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WHY GO: Queen Anne’s County MD has the distinction of sitting almost within reach of the Chesapeake Bay Bridge, offering one chief reason to stay: a sunset the likes you’ve never seen before. But of course, there’s so much more.
Queen Anne’s County is carved out of the easternmost part of the Delmarva Peninsula, and includes the 7 miles long and 4 miles wide Kent Island (which is not in Kent County, as would be assumed). Kent Island is often overlooked (and driven over) by travelers heading to the ocean on the western side of Delmarva. For a mellow, quick escape, stop, stay a night at a lovely new boutique hotel, check out one of the region’s last oyster shucking houses, kayak through unusual sea grass, and of course, dine on crab cakes overlooking the Chesapeake Bridge at sunset. Discover Queen Anne’s secrets on this low-key but glorious Getaway.
Things to Do in Queen Anne’s County MD
VISIT: Chesapeake Heritage and Visitor’s Center, Chester. Get your bearings, grab some brochures, peruse the small museum, and climb the observation tower for a bird’s eye view of Ferry Point Park. There are several cool things to see in this tiny exhibit that highlights a rare collection of Duck Stamps, decoys, and the products that put this area on the map: pumpkins, corn, crabs, oysters, sea turtles, ducks, tobacco, and rockfish.
Next, climb the spiral staircase to the observation platform for great views of Chester River, which separates Kent Island (in an area called The Narrows) from the Delmarva Peninsula, Grasonsville, and Ferry Point Park. Open daily 10-4, free.
TOUR: Harris Seafood, Grasonville. (Next door to Harris Crab House). A tour of wholesaler, Harris Seafood, is an under the radar and unscheduled, but educational, few minute traipse though a working seafood processing and distribution facility. This unofficial “tour” (if owner, Jason Ruth, is around, he’ll take you around), is really a behind the scenes look at people working hard, and a hard look at how we get our crabs, oysters, and soft shell clams.
Jason Ruth started hop-to-ing here when he was 13 years old – when it was W.H Harris Seafood – and purchased the wholesale business (but not the property, which also extends next door to Harris Crab House) when W.H. retired in 2004.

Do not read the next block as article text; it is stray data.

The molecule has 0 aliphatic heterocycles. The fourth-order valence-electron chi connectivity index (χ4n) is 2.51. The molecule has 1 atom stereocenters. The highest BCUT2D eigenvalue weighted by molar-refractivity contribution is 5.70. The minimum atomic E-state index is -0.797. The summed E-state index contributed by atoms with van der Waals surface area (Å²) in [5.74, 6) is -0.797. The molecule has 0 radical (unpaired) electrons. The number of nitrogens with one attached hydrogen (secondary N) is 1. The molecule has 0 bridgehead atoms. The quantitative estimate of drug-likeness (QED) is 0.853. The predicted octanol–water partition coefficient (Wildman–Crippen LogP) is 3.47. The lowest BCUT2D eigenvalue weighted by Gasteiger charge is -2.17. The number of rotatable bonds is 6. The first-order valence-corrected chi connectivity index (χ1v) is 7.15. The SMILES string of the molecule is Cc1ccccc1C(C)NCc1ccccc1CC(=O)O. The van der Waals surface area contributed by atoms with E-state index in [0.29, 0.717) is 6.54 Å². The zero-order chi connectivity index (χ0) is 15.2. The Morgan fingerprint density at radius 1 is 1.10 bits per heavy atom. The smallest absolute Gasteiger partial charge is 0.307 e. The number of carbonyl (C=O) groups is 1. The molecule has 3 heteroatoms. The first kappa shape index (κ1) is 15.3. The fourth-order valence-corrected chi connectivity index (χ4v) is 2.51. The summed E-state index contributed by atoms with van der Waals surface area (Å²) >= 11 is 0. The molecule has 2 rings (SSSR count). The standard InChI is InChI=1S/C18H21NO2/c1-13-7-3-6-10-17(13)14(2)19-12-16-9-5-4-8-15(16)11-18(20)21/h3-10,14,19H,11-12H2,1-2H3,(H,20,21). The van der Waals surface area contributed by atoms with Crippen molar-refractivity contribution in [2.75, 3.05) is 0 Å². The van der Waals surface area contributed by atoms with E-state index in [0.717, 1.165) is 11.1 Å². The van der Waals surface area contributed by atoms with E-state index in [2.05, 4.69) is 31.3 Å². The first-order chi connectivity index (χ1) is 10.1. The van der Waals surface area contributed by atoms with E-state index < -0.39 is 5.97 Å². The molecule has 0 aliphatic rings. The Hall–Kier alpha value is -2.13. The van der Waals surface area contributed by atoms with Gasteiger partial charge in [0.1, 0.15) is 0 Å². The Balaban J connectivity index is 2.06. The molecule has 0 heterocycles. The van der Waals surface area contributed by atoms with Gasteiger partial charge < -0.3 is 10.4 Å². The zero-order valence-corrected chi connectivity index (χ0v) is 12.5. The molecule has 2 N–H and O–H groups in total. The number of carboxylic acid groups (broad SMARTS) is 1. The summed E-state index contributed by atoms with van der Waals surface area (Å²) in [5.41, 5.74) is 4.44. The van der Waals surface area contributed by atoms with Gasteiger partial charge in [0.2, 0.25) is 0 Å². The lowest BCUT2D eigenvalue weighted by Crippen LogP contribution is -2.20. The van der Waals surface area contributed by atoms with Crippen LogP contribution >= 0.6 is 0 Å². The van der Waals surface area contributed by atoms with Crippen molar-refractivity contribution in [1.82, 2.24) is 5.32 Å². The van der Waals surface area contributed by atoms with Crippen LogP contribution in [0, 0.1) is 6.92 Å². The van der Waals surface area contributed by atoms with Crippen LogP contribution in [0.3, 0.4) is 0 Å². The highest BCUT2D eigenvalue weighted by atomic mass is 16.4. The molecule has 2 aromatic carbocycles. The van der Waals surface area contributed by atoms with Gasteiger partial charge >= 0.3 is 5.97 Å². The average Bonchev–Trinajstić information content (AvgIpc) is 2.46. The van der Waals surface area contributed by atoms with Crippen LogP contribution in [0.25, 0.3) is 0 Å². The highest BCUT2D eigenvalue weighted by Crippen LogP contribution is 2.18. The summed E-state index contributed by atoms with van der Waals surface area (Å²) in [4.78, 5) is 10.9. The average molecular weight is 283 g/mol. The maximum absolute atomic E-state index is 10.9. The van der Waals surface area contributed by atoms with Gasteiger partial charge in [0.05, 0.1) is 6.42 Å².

Since then, Ruth has expanded the business; buying oysters from companies all over the East Coast, shucking, and selling them to grocery stores and restaurants. In fact, his is one of the very last “shucking houses” in Maryland – and watching dozens of these master shuckers in action is something to see.
“There are only two native oyster species in the United States,” says Ruth. “It’s the salinity levels of the water that makes them different.” For instance, Ruth purchases Blue Point Oysters from Bloom Brothers in Norwalk CT for customers who prefer a mid-level of salinity (Chincoteague Oysters are the saltiest, Mid-Chesapeake Bay,the least.).
About 65 watermen deliver a total of between 300-400 bushels a day to the back dock, where chairs are provided for tourists who want to watch the boats. Along with oysters, Harris Seafood also sells crabs (some cooked, to grocery stores like Wegman’s), and soft shell clams. Even if Ruth is not here, find your way to the back deck and watch the watermen at work.
HIKE/KAYAK: Chesapeake Bay Environmental Center (CBEC), Grasonville. With 510 acres on a migratory route, CBEC turns into a waterfowl wonderland in the fall – a magnet for wildlife photographers. (In fact, the Wildfowl Trust of North America is CBEC’s governing agency).
Taking up the whole of a peninsula “in the shape of a horse head,” CBEC used to be Horse Head Environmental Center but was renamed to better reflect its location. Primarily an educational research and restoration organization, CBEC also features a new “Green” Classroom and Visitor’s Center and acres of land open to the public.
There are four miles of flat, though muddy, hiking trails, with observation towers and duck blinds and a Raptor Rehabilitation Center on site, but if you really want to experience “Marshy Creek” – plan to rent a kayak ($20 per day, some hauling involved) or take a guided kayak tour ($20 for about 2 hours).